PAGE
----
The picture kinda says it all. We here in the States got Monday off for Memorial Day. I decided to tack Friday onto that and get a mini-holiday of four days. Four days blissfully free of soccer games and practices. My beloved wife worked hard all week so no one would have to do chores all weekend.
This time off allowed me to sit on the back porch, enjoy a cigar and a few pints and really finish Pike and Shotte. Memorial Day is about reflection. So I'll get to it after I cover the long history I have with this period rules.
1644: The grand daddy. Really the precursor to Warhammer in many ways, with all that entials.
DBA/DBR: Too much like chess for me.
Warhammer ECW: Too many figs to play. Hate the Warhammer mechanics. And especially didn't the like the way pike and shot groups were separate entities.
Forlorn Hope: Wow. The turn sequence alone took a page and a half of the QRF. Single fig basing. Next.
Warfare in the Age of Discovery, and twenty others I'm trying to block out....
Then I played "Victory without Quarter" a few times. They are a set of ECW rules available for free. Besides being free, they have also have a few things I like. PIke and Shot units are 3 stands. Three. 60 x 60mm crammed with as many minis as you want. They are treated as one unit. The actual mechanics of battle borrow heavily from Warmaster (so does P&S). The turn sequnce is card driven. Which can be a lot of fun, especially when you throw in special event cards. But don't allow for a lot of tactical decision, as you never know how things will go (which is lot like war, come to think of it). I started basing my troops to this set.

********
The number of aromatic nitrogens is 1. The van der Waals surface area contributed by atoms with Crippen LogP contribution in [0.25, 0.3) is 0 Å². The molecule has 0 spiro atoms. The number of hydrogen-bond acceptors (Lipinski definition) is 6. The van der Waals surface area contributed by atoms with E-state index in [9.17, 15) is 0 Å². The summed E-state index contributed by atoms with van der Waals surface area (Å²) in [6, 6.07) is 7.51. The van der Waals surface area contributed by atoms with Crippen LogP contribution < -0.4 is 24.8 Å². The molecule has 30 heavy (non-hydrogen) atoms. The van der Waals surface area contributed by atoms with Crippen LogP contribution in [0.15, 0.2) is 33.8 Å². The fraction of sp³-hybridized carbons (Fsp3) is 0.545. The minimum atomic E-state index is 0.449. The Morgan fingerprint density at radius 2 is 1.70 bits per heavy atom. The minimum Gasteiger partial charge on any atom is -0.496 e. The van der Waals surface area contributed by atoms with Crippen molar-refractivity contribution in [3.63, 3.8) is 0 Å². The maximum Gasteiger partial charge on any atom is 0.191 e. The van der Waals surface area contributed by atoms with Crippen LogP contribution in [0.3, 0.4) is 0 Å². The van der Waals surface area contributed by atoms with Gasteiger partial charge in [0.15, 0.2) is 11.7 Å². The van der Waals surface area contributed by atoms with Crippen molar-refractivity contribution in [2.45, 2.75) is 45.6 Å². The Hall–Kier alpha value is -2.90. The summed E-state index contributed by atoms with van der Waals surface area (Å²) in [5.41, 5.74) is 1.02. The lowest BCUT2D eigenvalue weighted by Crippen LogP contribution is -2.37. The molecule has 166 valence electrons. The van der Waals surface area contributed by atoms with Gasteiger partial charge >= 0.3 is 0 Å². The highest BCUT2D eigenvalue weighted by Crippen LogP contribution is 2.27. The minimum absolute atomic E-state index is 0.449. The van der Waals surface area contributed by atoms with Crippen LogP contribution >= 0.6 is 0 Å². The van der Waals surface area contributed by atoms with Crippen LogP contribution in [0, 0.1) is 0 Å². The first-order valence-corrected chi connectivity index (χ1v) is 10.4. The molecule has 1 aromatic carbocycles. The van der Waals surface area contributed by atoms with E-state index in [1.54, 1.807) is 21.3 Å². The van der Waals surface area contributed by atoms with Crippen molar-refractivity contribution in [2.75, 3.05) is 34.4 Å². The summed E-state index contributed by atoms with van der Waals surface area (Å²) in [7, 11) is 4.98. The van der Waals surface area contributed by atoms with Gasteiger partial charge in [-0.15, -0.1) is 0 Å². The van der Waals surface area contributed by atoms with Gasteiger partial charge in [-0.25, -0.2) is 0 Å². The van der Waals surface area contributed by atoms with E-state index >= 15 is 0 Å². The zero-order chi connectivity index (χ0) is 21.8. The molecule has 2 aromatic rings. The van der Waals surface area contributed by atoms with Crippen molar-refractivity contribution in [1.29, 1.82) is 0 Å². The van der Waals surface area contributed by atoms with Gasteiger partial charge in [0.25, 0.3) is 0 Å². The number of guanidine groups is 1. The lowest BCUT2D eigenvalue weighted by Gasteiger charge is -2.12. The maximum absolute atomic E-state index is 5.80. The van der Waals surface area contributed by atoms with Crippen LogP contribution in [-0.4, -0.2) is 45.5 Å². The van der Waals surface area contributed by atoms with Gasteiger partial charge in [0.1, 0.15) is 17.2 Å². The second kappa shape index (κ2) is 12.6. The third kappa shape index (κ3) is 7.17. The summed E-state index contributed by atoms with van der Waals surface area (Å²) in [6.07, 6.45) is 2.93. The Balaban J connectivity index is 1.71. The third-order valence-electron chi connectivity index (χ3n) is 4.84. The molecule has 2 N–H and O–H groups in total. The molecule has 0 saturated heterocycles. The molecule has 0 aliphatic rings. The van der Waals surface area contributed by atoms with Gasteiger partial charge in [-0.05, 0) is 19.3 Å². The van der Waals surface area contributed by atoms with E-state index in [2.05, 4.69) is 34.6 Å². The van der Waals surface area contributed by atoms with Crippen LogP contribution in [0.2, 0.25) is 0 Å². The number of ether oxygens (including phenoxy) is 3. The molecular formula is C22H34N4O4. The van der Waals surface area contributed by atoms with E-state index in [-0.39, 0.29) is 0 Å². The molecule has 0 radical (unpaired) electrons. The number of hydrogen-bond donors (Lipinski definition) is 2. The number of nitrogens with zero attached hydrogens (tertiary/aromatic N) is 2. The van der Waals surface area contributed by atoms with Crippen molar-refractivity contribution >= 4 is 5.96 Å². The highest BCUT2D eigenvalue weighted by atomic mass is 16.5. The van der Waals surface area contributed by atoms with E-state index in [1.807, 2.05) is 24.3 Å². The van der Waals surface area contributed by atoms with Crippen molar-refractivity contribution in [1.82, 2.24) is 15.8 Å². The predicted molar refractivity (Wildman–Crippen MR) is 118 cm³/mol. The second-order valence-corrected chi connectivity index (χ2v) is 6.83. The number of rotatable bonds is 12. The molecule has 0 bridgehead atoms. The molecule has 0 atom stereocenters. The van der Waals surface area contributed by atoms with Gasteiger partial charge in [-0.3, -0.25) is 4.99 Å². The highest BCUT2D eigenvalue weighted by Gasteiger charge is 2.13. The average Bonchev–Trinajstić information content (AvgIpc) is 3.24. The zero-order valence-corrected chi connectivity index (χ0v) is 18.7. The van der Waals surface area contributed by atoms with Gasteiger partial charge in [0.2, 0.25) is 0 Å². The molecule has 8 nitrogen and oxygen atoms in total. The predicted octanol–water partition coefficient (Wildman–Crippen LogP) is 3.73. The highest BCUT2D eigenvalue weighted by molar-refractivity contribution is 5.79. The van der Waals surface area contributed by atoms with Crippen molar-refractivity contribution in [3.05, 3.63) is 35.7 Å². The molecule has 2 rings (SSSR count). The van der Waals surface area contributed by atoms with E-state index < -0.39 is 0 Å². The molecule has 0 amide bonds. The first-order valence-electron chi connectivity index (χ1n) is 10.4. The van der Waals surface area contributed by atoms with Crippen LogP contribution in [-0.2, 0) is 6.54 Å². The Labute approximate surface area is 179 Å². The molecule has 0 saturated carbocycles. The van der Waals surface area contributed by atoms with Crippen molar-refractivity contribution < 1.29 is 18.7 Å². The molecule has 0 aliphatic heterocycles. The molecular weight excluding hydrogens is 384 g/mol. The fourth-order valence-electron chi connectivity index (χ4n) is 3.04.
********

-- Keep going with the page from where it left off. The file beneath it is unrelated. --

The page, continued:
I have professed my love before for Black Powder and Hail Caesar, as both provide the gentlemanly, easy to learn, games my group and I like. Pike and Shotte is essentially, Black Powder with a few tweaks. The parts that make it different only take up a few pages. But, oh how those few pages have lit up the Yahoo and Forum groups.
The "Pike Blocks" and the "Shot blocks" that form the regiments, are treated as separate entities. Yes, this is completely historical when you think about it. Each part acted individually, mutually supporting the other. Between the Spanish, the Dutch and the Swedish, they came up with quite elaborate ways to do this. This doesn't change how I feel about ease of play and the type of games I want to run.
But, then I thought about an earlier review I gave for Black Powder. I explained to someone the mechanics were relatively easy, but I found myself actively managing my troops more than I have any wargame. I was engaged more, balancing decisions, pulling troops back, sending in reserves. Just think how fun it could be to leave the formations of their pike and shot blocks to the players. Let them be Gustavus Adolphus or Wallenstein, changing up formations to maximize fire power versus impact.
That will mean a lot of painting. VWQ gives great games without me having to invest in the huge amounts of figs that P&S will. But, I hear you say, the Black Powder games don't tell you how many/what size your formations need to be. You could just use the VWQ basing and play both. That's an interesting thought.
The whole weekend of reading has left me a lot to think about. Luckily I have a well sticked fridge and humidor.